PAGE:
From that moment on, the sheer physics of Mike Nichols’ life — its scope, velocity and magnitude — is hard to comprehend. Nichols and May blew up, became a Thing, helping create what now goes by the name “upper middlebrow” taste. Their humor posed itself against Ike and the suburbs but without so much as a foretaste of countercultural spite. They buoyed along gently on the unpretentious know-it-all-ism of referential humor. (If they said “Pirandello,” you knew to laugh knowingly.) They appeared frequently on TV, sold comedy LPs by the ton. By 1958, Nichols — who’d been living on ketchup squirted into hot water — was rich and famous.
THE more things change, the more they stay the same.
Nichols and May arrived on Broadway just as John F. Kennedy entered the White House. The conformist ‘50s, their bread and butter, were ending; but even this was a stroke of luck. As Harris details brilliantly, this was the moment high society gave way to café society, when a new power stratum supplanted the old WASP guard. The new American elite, blending high-toned meritocracy and gangsterish swagger, was a milieu in which Nichols thrived. Though he had never given much thought to directing, he’d been obsessed with Method acting since being “poleaxed” (his word) by Marlon Brando onstage in “A Streetcar Named Desire.” “It was the only thing I’ve ever seen,” he once said, “that was a 100% real and a 100% poetic, simultaneously.”
To make things at once real and poetic — Nichols had his remit, but it took one more stroke of extraordinary luck to make him a director. After Nichols and May ran its course, he thought maybe he’d try being an actor. After that went nowhere, he was given his first real directing job, at the Bucks County Playhouse in Pennsylvania. The playwright was an ex-TV gag writer, the leading man a laconic, too-handsome-by-half golden retriever type who wasn’t sure he wanted to be an actor. Under Nichols’ tutelage, Neil Simon’s play, starring Robert Redford, became “Barefoot in the Park.”
He had four hits in his first 18 months as a Broadway director, an astonishing streak that won him the job directing the film adaptation of “Who’s Afraid of Virginia Woolf?” He had no background in moviemaking, no facility with its technical aspects. Elizabeth Taylor was thought to be badly out of her depth; Richard Burton was an ocean-inhaling alcoholic. As paramours, they existed at the center of a “worldwide soap opera,” Harris writes. The material, meanwhile, was grim — a marriage descending into sadism and claustrophobia. To satisfy Hollywood, the play’s obscenities had to be cut, and to keep the pacing right, some of its best jokes would go, too. The degree of difficulty could not have been higher. Nichols delivered a masterpiece.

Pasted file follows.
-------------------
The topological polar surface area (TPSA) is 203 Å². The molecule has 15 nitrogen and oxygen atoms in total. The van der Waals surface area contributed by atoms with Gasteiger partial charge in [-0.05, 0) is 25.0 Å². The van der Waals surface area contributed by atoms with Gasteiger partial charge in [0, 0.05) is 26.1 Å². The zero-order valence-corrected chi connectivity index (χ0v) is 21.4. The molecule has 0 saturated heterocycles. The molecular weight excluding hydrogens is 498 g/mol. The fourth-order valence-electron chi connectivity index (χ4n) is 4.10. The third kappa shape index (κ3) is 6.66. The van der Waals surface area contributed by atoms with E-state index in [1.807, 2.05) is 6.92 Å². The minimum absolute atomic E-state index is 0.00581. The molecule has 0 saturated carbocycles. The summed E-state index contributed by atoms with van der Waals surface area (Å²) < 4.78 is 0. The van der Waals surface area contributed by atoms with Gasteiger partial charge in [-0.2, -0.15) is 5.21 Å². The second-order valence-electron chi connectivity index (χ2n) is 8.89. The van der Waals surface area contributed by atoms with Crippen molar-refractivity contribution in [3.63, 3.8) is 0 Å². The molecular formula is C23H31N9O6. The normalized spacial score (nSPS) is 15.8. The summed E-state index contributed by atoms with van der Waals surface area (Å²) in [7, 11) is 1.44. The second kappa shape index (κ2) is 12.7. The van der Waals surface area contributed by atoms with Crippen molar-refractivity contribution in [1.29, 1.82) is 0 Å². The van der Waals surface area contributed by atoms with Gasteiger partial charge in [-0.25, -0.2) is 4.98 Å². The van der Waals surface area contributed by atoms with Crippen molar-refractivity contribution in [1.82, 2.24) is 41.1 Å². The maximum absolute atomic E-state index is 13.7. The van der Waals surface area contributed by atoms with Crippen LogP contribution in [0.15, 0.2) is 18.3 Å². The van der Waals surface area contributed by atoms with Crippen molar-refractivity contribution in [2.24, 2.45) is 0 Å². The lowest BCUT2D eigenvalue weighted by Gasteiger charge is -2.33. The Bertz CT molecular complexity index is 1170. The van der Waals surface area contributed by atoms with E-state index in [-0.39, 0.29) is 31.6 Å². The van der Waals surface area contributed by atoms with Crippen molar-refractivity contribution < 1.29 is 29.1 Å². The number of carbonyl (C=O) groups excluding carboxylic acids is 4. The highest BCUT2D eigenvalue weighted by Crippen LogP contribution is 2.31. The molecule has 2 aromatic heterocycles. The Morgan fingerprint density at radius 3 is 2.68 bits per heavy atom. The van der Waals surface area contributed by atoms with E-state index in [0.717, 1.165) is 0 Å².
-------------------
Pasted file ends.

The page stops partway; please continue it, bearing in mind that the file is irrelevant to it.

His second film, “The Graduate,” assured his place in both movie history and the In Crowd. And yet, after some other gigantic success, he asked his girlfriend, Gloria Steinem: “Why don’t I feel anything?” Why indeed? “Mike Nichols: A Life” is more the story of a career than a life, of a man who so feared downtime he cluttered it with showplace apartments, country squire estates, Arabian horses and, predictably, trophy spouses. And the critical bead on him got drawn early: He “imparts muscle to what he touches but not soul,” said one of his first critics, and as many have noted since, his movies are defined by precision and urbanity but also a certain chilly self-regard.
Fifty years ago last month, a lacerating, dark comedy-drama opened in theaters, helping change the landscape of American cinema.
Yet the pattern is unmistakable: Out of a lack of a fixed and knowable self came a majestic enabler of others. He labored hard on the scripts he directed, while rarely usurping the writer; with a company, he knew when to hang back, to create the vacuum into which its collective soul might emerge. And for actors, Nichols had an almost reverential awe.
His peculiar gift was for making them feel safe being precarious. The essence of life is that it unfolds chronologically and according to no script. Actors must capture this essence, then somehow transfer it into highly artificial situations. If Nichols played taskmaster, it was only to remind them that what is happening here has never happened before; you have no idea what others will say or do next, you must stay spontaneous and reactive — all while subordinating yourself to a larger story. That was, finally, the great, impossible neither/nor of his genius, as it is, too, of Mark Harris’ wonderful book.
Metcalf is cohost of Slate’s “Culture Gabfest” podcast and is writing a book about the 1980s.